The horrifying loss of half the country allowed Zulfiqar Ali Bhutto to become
Prime Minister of the remaining half in 1972. Thus Zulfiqar became the leader
of Pakistan not through elections, but due to the genocide in which he was complicit.
Once Prime Minister, he personally continued the slaughter of civilians by sending
the army into Balochistan province in 1973. Like the Bengalis, the elected Baloch
provincial government also wanted autonomy. Bhutto dismissed this democratic
government and the army killed 5,000 Balochis and brutally tortured more than
4,500. The killing restored the military's confidence, which it had lost after
the East Pakistan defeat and, ironically, emboldened it to overthrow Zulfiqar
himself in 1977 and to hang him two years later. The army had no more intention
of sharing power with Zulfiqar than it did with Mujib (or later with Benazir
Benazir continued her father's violent legacy, adding massive corruption to the
family misdeeds. She also encouraged the growth of religious fundamentalism by
helping create the Taliban in league with the ISI and CIA during her second term.
One of the main architects of the Taliban strategy was Naseerullah Babar, Benazir's
interior minister. The Bhuttos have long shared with the army the desire to take
over Afghanistan, which Benazir used the Taliban to do. Thus Benazir had much
to do with creating the religious extremism that she decried on her return to
Pakistan in 2007.
The question remains, though: why were the Bhuttos popular? Why did the people
of West Pakistan vote for them? The plausible answer is because Zulfiqar promised
a socialist system which he never delivered. The PPP's slogan was “Roti, Kapra,
aur Makan” (“Bread, Clothes and Housing” -- for the people) but none of these
amenities was provided. Instead, the people got genocide, corruption, and dynastic
Propping up the Pakistan army and feudals like the Bhuttos is the U.S government,
which is the real power in Pakistan. Washington's destruction of the political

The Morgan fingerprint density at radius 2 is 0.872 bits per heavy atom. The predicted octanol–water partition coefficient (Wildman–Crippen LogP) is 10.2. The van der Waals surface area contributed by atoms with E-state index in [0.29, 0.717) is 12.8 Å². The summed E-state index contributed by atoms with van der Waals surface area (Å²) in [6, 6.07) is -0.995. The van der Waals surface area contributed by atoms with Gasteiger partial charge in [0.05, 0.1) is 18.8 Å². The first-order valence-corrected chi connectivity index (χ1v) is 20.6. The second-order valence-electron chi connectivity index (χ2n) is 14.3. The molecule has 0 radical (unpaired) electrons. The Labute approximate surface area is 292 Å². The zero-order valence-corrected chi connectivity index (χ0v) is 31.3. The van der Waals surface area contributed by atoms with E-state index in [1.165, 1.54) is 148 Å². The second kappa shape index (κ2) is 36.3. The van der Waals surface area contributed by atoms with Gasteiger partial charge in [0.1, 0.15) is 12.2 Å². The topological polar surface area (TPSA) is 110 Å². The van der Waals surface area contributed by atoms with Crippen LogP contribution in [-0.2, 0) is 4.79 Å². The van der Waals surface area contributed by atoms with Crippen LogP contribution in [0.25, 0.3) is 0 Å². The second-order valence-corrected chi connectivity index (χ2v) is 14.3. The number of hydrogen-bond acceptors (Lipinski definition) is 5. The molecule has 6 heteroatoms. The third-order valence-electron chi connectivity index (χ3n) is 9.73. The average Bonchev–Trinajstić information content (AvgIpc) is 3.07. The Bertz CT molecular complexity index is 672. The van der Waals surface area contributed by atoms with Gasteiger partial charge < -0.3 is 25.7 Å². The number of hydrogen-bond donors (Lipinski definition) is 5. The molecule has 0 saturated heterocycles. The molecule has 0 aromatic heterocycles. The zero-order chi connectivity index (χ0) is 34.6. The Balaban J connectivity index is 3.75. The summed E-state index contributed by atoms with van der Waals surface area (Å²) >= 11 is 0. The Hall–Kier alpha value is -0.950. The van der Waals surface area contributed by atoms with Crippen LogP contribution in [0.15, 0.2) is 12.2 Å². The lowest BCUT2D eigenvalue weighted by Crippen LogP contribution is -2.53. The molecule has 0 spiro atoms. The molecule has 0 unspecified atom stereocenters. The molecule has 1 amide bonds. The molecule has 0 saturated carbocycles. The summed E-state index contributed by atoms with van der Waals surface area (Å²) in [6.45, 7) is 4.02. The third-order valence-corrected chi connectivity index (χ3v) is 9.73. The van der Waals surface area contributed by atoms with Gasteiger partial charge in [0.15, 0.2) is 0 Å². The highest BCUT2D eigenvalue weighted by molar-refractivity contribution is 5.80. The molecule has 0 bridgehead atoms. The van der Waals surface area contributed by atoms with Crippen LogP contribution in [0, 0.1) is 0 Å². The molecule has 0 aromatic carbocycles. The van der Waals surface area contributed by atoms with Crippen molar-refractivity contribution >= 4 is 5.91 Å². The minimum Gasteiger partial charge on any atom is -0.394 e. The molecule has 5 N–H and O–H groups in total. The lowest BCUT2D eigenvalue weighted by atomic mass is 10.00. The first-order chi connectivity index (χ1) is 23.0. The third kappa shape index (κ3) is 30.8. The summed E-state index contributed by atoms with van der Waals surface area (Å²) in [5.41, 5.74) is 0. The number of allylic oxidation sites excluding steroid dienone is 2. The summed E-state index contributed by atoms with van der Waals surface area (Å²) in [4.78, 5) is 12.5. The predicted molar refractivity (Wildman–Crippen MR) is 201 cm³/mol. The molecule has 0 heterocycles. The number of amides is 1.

process in the country and its backing of one military dictatorship after another
has today brought the remaining western half of Pakistan to the brink of disintegration.
There are four different insurgencies raging in the country that threaten to
tear it apart. This is in addition to the now weekly suicide bombings that killed
400 people in 2007. The insurgencies are located in the Federally Administered
Tribal Areas (FATA) bordering Afghanistan, Swat district in the North-West Frontier
Province (NWFP), Gilgit (near the Himalayas), and Balochistan province. The first
two conflicts involve Pashtuns fighting against the army. Pashtuns are the majority
ethnic group in the NWFP.
The Baloch struggle is the most significant one, as the province comprises 43%
of Pakistan's land area and holds most of its natural resources. It is rich in
oil, natural gas, coal, copper, gold, silver, platinum, aluminum, and uranium.
Also, a large part of U.S. military operations in Afghanistan are launched from
two American bases located in Balochistan. The province declared independence
24 hours after Pakistan's creation in 1947, only to be occupied by the latter's
army in 1948. The Balochis, who form a distinct ethnic group with their own language
and culture, have long been oppressed by the Punjabi-dominated army which has
kept them the poorest people in Pakistan and stolen their natural riches. Two-thirds
(63%) of Balochis live below the poverty line and only 2% have clean water. Natural
gas from Balochistan is crucial to Pakistan's economy, and the province produces
more than 40% of the country's primary energy (gas, coal and electricity); yet
only 6% of Balochis have access to gas and the province gets only 12.4% of the
gas royalties due to it.
Given such deprivation, there have been five Baloch insurgencies against the
central government since 1948, the latest one starting in 2005. Musharraf has
responded with what "The Guardian" (U.K.) calls a “scorched-earth military campaign,” killing
more than 900 Balochis, displacing 140,000, disappearing 450 political activists,